More Years for the Locust: the Origins of the SWP Paperback – June 16. 2012 by Jim Higgins (Author), John Game (Foreword), Phil Evans (Drawings)

“Style is the Man”,

A proverbial saying, early 20th century, meaning that one’s chosen style reflects one’s essential characteristics; earlier in Latin, and the French naturalist Buffon (1707–88) in the form, ‘Style is the man himself.’

“Everyone has the right to be stupid on occasion, but Comrade Macdonald abuses the privilege”.

Leon Trotsky

At the end of the film The Shawshank Redemption,[1] Andy Dufresne escapes from the prison in the night by crawling through the sewer pipe and escaping into a nearby river. Reviewing this book has a similar feel to it.

The author of this book Jim Higgins (1930-2002), began his political life as a member of the British Communist Party. He left in 1956 after reading Nikita Khrushchev’s ‘Secret Speech’, which denounced the crimes of Stalin. Nothing is mentioned in this book about Higgin’s life in the Stalinist Communist Party.

It is true that Higgins read “voraciously” the writings of Leon Trotsky but appears to have learnt nothing from then accept he did not agree with orthodox Marxism. Therefore it is a little strange that he joined Gerry Healy’s The Club that became the Socialist Labour League and later the Workers Revolutionary Party. The Club played an important role in major industrial struggles and within the Labour Party, especially the movement in opposition to the development of the H-Bomb. In 1958, the youth paper Keep Left was relaunched monthly, and members were sent into the Labour Party’s youth movement, the Young Socialists. Higgins almost immediately formed a faction against the leadership.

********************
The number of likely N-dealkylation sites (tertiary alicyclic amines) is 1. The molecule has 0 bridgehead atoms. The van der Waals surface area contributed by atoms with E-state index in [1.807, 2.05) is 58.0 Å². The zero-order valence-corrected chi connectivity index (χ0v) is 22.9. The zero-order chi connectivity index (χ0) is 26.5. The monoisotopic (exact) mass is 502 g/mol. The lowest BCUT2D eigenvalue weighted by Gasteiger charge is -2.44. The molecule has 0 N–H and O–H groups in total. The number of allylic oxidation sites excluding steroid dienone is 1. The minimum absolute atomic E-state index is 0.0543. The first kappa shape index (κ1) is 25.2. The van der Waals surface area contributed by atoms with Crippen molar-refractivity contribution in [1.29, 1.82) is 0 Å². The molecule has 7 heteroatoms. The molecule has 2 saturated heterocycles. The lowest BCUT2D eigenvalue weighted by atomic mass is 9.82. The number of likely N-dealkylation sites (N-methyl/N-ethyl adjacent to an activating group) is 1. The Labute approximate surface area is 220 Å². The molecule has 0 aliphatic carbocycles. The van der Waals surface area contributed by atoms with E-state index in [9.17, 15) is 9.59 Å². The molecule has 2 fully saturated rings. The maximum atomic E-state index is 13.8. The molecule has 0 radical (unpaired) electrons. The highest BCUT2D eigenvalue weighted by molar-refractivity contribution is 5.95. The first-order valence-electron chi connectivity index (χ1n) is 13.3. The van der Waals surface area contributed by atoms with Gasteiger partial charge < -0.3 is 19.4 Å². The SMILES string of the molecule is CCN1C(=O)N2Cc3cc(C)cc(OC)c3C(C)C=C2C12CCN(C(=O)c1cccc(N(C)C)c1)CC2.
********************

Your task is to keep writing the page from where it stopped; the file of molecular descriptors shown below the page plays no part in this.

Although Higgin’s book purports to be a history of the Socialist Workers Party(SWP), he spends an inordinate amount of time and space attacking the SLL and Healy, which makes me believe that Higgin’s joined the wrong party by mistake. It seems pretty clear he was never a Trotskyist and retained much of his Stalinist baggage acquired during his membership of the Communist Party.

Higgins was thrown out of the SLL and joined Cliff’s Socialist Review Group (founded in 1950). This group would later turn into the International Socialists, which later became the Socialist Workers Party. Cliff’s Socialist Review came out of a factional struggle within the RCP. Before Cliff left the RCP, he had been a supporter of Max Shachtman’s state-capitalist thesis. [2] Cliff was to build his tendency by recruiting from amongst disaffected RCP members based on their agreement with Cliff’s revisionism of Marxism.

According to a Socialist Equality Party(SEP) perspective document, “Cliff was to argue that the Stalinist dictatorship was only the most finished expression of a new stage in the evolution of world capitalism, which was partially expressed by Labour’s post-war nationalisations and those conducted by the newly independent colonial regimes. He placed the intelligentsia alongside the Stalinist bureaucracy as the midwife of yet another variety of state capitalism. The industrial working class had “played no role whatsoever” in the Chinese revolution, while in Cuba, “middle-class intellectuals filled the whole arena of struggle”. From this, Cliff declared that Trotsky’s Theory of Permanent Revolution was wrong because, “While the conservative, cowardly nature of a late-developing bourgeoisie (Trotsky’s first point) is an absolute law, the revolutionary character of the young working-class is neither absolute nor inevitable… Once the constantly revolutionary nature of the working class, the central pillar of Trotsky’s theory, becomes suspect, the whole structure falls to pieces.”[3]